Furloughed federal workers file for unemployment, run into roadblocks

Bud Foster package government shutdown

TUCSON, AZ (Tucson News Now) - Federal workers who are furloughed and not working, are eligible for Arizona state unemployment benefits.

Kristen Randall applied for those benefits on December 28th, 2018. Now, on January 14, 2019, she still has not been approved.

In order to get approval, she would need to produce a pay stub proving she was working and to corroborate her earnings.

“The only way to access that pay stub is to log into your government device,” she said. “Which we are barred from doing at this time.”

She and her husband are both scientists for the USGS. Both are furloughed without pay.

“The hard thing is, for a lot of us, we need money now,” she said. “You have mortgage and your car payments and your college loans.”

The maximum unemployment for the state is $240 a week.

It’s just one of the obstacles the workers are encountering.

Some have thought of getting a second job but government rules preclude that in most cases.

“If you attempt to take a job as a furloughed worker, it cannot be during those hours you would ordinarily be scheduled to work,” said Paul Stapleton-Smith, Chair of the Pima Labor Federation.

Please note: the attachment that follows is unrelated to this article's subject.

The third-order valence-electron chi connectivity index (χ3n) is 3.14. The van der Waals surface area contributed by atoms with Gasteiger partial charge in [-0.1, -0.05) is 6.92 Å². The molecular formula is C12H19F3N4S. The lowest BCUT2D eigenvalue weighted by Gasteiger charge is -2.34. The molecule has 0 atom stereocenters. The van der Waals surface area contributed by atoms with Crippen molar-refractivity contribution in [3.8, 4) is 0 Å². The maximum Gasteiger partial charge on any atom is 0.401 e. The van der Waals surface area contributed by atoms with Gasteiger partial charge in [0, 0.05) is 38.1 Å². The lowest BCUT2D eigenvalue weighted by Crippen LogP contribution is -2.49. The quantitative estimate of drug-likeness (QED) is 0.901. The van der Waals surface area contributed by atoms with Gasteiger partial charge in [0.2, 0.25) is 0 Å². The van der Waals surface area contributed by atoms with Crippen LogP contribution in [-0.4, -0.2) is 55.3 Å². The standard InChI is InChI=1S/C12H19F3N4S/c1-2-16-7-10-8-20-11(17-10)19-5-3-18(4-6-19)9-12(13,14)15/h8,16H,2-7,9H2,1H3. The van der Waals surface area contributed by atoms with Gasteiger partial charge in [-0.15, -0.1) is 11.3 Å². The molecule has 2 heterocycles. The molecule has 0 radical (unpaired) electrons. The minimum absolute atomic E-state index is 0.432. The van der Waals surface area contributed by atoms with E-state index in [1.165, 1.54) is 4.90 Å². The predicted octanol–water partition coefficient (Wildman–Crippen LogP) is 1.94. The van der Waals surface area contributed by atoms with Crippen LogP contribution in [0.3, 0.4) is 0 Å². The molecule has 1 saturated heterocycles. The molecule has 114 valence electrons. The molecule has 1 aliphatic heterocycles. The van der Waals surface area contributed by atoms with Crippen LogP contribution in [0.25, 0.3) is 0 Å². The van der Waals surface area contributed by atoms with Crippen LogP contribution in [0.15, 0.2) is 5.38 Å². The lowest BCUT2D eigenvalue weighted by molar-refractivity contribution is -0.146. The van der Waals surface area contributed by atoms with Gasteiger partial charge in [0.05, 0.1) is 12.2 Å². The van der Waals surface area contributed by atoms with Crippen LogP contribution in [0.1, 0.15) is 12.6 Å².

That means for most workers, a bar tending job at night would be okay if it did not violate government ethics. But a substitute teaching job during the day would be a violation.

It would be up to the ethics counsel from the various departments to determine which jobs would violate ethical standards but the ethics offices are on furlough too.

Trying to find a temporary job may be difficult as well. The owners of the Temp Connection in Tucson says the government workers may be called back to work anytime meaning they would not be able to fulfill a labor contract for a guaranteed amount of time.

Stapleton-Smith says they are learning along with everyone else as the shutdown continues.

In day 24, the furloughed workers are in uncharted territory and it’s beginning to take a toll, especially mentally.

“They’re angry, some of them are filled with desperation, some of them are absolutely terrified,” he said. “They just don’t know what the final solution is going to be.”

And for some, the frustration continues to mount.

For Randall, the fact she, as a scientist, is considered a non-essential worker “hurts.”

“I didn’t think it was going to come to this and I would rather clean houses that apply for the help,” she said. “But I have to pay my mortgage.”

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